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TOKYO (Reuters) - Japan and Southeast Asia must strengthen ties and ensure the region is based on the rule of law and not force, Japanese Prime Minister Shinzo Abe told Asian leaders at a summit on Saturday, amid heightened tensions over China's new air defense zone.
China's recent announcement of an air defense zone over islands in the East China Sea, which are also claimed by Tokyo, triggered protests from Japan, United States and South Korea.
China is also locked in territorial rows with other Asian nations over wide swathes of the South China Sea, including waters claimed by several members of the Association of Southeast Asian Nations (ASEAN), and has said it might set up a similar air defense zone there.
"I would like to build an Asia Pacific future that respects each other's cultures and construct an economic system that is realized not by force, but by rule of law and our efforts," Abe said at the start of the Tokyo summit with the 10 ASEAN nations.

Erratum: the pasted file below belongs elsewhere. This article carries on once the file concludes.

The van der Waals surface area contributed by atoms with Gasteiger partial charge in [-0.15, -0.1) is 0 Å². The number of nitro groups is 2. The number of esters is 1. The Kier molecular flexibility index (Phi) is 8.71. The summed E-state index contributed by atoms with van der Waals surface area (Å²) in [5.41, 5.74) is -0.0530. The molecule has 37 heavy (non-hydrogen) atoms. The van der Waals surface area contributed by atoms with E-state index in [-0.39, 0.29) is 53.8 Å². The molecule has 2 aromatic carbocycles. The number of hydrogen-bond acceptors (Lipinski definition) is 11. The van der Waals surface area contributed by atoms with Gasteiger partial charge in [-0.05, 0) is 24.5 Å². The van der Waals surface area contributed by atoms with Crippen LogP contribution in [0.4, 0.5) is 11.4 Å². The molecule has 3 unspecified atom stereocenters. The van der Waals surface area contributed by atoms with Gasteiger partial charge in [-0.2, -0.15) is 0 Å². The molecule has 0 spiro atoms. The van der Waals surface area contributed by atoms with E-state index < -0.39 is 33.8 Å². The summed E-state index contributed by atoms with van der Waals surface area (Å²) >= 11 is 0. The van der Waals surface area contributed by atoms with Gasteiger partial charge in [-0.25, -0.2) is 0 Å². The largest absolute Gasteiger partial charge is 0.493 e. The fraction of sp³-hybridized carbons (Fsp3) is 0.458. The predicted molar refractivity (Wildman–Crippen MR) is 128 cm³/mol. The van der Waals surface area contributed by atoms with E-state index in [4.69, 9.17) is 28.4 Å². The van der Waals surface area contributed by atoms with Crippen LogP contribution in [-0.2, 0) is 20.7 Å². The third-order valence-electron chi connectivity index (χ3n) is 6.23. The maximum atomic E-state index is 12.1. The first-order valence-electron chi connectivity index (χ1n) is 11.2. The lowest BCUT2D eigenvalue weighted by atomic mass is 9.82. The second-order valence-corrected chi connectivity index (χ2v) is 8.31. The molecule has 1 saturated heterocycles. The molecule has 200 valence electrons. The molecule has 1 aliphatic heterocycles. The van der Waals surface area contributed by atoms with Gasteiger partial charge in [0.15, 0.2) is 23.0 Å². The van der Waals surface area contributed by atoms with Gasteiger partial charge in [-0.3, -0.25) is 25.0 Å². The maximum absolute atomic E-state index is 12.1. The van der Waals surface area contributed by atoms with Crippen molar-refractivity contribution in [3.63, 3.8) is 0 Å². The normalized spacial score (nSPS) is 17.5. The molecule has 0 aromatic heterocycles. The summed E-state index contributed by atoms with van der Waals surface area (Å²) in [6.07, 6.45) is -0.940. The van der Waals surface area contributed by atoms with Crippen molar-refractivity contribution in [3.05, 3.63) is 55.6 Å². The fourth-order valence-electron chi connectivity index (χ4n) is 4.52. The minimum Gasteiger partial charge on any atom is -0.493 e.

The heightened tensions with China have raised concerns that an minor incident in the disputed seas could quickly escalate.
U.S. and Chinese warships narrowly avoid collision in South China Sea last week, the U.S. Pacific Fleet said in a statement on Friday.
While both Japan and China in recent months have scrambled aircraft over the disputed seas and conducted naval patrols.
The Japan-ASEAN summit is the centerpiece of a three-day regional gathering officially billed as celebrating 40 years of diplomatic ties.
ASEAN groups Vietnam, Thailand, Singapore, the Philippines, Malaysia, Myanmar, Laos, Indonesia, Cambodia, and Brunei.
The final summit statement due later on Saturday is likely to state its support for freedom of the air and the seas - but stop short of mentioning China.
Chinese state media kept up the invective against Japan's complaints over the air space zone on Friday, with the official Xinhua news agency saying Abe was going to "stage again its China-is-to-blame game" at the ASEAN summit.
"It is believed that anyone with only half a brain knows that it is Japan who intentionally set the region on fire in the first place," Xinhua said in an English-language commentary.
Abe has visited all 10 ASEAN nations within the year he has been in office, a charm offensive underlined by hefty aid and growing private investment by Japanese firms hoping to avoid rising costs and the potential risks of China.
At the summit, Japan will offer 300 billion yen for disaster-resistant infrastructure throughout the region, Japanese media has reported.
On Friday, it gave the Philippines 6.6 billion yen to provide patrol ships, along with a special post-typhoon loan, and announced currency swap deals with five Southeast Asian nations.
(Reporting by Elaine Lies and Mari Saito; Editing by Michael Perry)